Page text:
HP Mini 1000 – Hackintosh Resource

6 05 2009

Update: I’ve posted a better, concise installation how-to with updating up to 10.5.7. Click here.

Today, I find myself with nothing to do – again. Short of succumbing to playlist fanstasyland with iTunes on my work pc or getting absorbed in reading others’ blogs till it’s suddenly time again to trudge back home, I thought I’d go update this blog with a new post.

So what’s up that’s worth the time flexing my fingers for this post to be typed and read?

Well, the HP Mini 1001TU is getting more familiar, thereby making it easier to hackintosh – and by hackintoshing, I meant installing OS X and fine tuning stuff. So I feel the right time has come for me to create my own how-to guide which will serve as my own personal reference that everyone’s welcome to use if they feel like it.

HP Mini 1000 – Hackintosh Resource

I. OS X Installation

What you need:
– iDeneb v1.3 10.5.5 .iso
– UInstaller (Universal Installer)
– 8 GB and up USB flashdrive/external HDD
– a working mac/hackintosh
– your own HP Mini 1000 (of course)

What to do:
1. Create your own bootable iDeneb flashdrive/external HDD installer
> With your USB flashdrive/external HDD plugged in to your mac or your hackintosh, and with the iDeneb v1.3 .iso mounted, launch Disk Utility.
> Select your drive and click on the “Partition” tab on the right panel. Type in a name, for ex. “iDeneb1055” for the drive. Click on “Options“. Choose “GUID Partition Table“. Then Click on “OK“, next click on “Apply“.
> Click on the “Restore” tab. From the list of drives on the left pane, choose iDeneb v1.3 and drag it to the ‘source image to restore’ field on the right pane. Then choose and drag your newly partitioned USB flashdrive/external drive to the ‘destination drive’ on the right pane. Click on “Restore“. It should take some time for the whole image to be transferred to your drive. Quit Disk Utility when restoring is done.
> Launch UInstaller. Select your flashdrive/external HDD in the drive drop-down list. Check the option “Install PC_EFI v9 Chameleon Edition 1.0.12” and click on “Install“. It should take about a minute to finish. Quit UInstaller. You’ve made your own bootable iDeneb v1.3 installer from your flashdrive/external HDD.

2. Install OS X Leopard
> Plug in HDD installer you’ve just made to your HP Mini 1000. Power it on, hitting F9 as it boots to get to the boot menu. Use the arrow keys to select your drive and hit enter. Darwin should load, starting the 5 second count down, or you could speed things up by hitting Enter as needed.
> The Mac OS X Installer program should’ve kicked in by now, prompting you to choose a language. Click on the round “‘–>” button. Click “OK” on the EULA etc.
> Launch Disk Utility by going to Menubar > Utilites > Disk Utility, and format your HP Mini’s drive as “Mac OS Extended (Journaled)“. Click on “Erase“. Quit Disk Utility.
> Select your newly formatted drive as Destination Drive but before you proceed to the actual installation, click on “Customize” and selet the following options:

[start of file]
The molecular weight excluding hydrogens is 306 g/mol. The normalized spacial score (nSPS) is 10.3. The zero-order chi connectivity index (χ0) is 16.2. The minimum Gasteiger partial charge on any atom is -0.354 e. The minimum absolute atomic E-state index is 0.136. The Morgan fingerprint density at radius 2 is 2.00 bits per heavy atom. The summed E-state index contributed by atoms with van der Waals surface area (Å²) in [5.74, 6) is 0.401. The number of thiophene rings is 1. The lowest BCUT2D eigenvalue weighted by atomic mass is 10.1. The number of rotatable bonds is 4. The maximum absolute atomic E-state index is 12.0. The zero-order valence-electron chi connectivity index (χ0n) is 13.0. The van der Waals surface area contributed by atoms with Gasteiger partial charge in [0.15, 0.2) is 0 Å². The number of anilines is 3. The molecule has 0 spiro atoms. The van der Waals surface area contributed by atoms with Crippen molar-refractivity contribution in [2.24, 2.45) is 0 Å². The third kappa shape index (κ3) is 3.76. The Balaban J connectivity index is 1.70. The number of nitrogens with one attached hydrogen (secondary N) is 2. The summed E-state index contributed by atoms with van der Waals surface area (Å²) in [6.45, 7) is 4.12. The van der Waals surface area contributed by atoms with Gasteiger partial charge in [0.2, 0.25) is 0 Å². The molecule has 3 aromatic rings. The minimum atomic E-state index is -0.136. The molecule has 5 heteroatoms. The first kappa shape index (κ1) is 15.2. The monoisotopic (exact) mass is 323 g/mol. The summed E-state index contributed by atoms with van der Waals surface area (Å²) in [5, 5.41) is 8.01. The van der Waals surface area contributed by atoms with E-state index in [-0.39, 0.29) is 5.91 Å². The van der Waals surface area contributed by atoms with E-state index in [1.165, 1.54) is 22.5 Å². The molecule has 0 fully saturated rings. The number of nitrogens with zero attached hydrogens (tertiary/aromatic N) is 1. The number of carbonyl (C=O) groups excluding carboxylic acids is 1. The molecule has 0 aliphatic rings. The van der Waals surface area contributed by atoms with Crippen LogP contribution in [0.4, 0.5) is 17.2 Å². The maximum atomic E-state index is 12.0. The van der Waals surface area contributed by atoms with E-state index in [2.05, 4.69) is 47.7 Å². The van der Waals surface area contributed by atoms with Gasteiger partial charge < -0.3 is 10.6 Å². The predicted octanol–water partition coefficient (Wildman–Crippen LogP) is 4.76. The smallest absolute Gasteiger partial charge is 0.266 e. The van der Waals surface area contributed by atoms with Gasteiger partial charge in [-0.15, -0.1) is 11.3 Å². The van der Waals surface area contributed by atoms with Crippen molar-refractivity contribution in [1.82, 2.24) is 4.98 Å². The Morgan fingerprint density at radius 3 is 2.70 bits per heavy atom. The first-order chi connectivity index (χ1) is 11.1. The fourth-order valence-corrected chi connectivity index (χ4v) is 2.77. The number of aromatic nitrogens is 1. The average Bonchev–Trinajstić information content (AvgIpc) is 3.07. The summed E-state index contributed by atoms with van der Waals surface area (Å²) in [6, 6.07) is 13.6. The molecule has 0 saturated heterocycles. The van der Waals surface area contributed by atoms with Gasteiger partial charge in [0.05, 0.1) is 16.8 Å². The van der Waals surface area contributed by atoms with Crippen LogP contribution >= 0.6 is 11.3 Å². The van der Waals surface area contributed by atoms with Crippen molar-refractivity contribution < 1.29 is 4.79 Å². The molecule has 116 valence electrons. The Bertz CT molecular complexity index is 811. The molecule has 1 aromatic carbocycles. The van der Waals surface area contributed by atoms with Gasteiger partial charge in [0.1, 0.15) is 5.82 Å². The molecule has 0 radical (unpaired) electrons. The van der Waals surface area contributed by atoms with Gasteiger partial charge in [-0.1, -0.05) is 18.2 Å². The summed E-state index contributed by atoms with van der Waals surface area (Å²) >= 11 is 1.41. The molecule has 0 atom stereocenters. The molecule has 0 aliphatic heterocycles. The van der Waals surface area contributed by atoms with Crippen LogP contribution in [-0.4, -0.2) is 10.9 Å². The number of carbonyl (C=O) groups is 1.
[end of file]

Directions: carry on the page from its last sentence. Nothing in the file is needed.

– in Patches > Fixes, check the ff.: ACPI, CPU=1, Remove firewire
– in Patches > Chipset, check ICHx fix
– in Applications, check  “Kext Helper” and “OSX86 Tools
> Start installing. Go grab a cup of coffee or watch the latest ep you’ve downloaded of your fave TV series. From my experience, it should take around 15 – 20 minutes depending on your drive’s speed, which isn’t bad at all compared to installing with DVD media.
> The system will reboot and you’ll be prompted to enter some personal info to setup your computer. Click on “Do not transfer my settings” and then “My computer does not connect to the internet“.
OT: at the end, setup even tells you to “Enjoy your Apple computer” – oh boy, I will! I love it!)
> If you get stuck in a loop, that is, you can’t proceed after “Do not transfer my settings” part, download and follow this loop fix (credit to the myhpmini.com forums)

3. Install kexts and customize
Installing with iDeneb v1.3 should leave you with a fairly usable system – ok, that maybe an overstatement since you end up with a squashed 800 x 600 screen resolution and other than your trackpad, keyboard and bluetooth (perhaps?), pretty much nothing else works.
> Download the kexts here. I’ve repackaged the kexts with my own customized color labels. Unzip them, including the “YukonLAN” which is a separate .zip file inside the main .zip kext file.
> Go to /System/Library/Extensions and delete the ff. kexts: ApplePS2Controller, AppleACPINub, AppleHDA. You’ll be asked to type in your admin password.
> Launch Kext Helper and install of the kexts. Reboot when prompted.
> You should now be back to your Desktop with correct resolution, sound, ethernet, and theoretically, WiFi should be working. But in case it isn’t, launch Terminal and type:
$ sudo /Broadcom-Script/bcm43xx_enabler.sh
> Hit Enter and type your password and the script should run. Just click on Enter if ever you’re prompted to.

II. Run the extra mile: Upgrade to 10.5.6 and other tweaks
Ideally, you now should have a working MacBook Mini on 10.5.5. But if you’re itching to fine tune more, you could read ahead.

I’ll create another post specifically for part II, since this one’s getting too long already.


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One response

21 05 2009
Lessons Learned « MacBook Mini

[…] and trackpad will be supported/recognized by OS X out of the box. As for the hard drive, I prefer creating a bootable installer from an external hard drive as installation is much faster than from DVD. USB flash drives work […]

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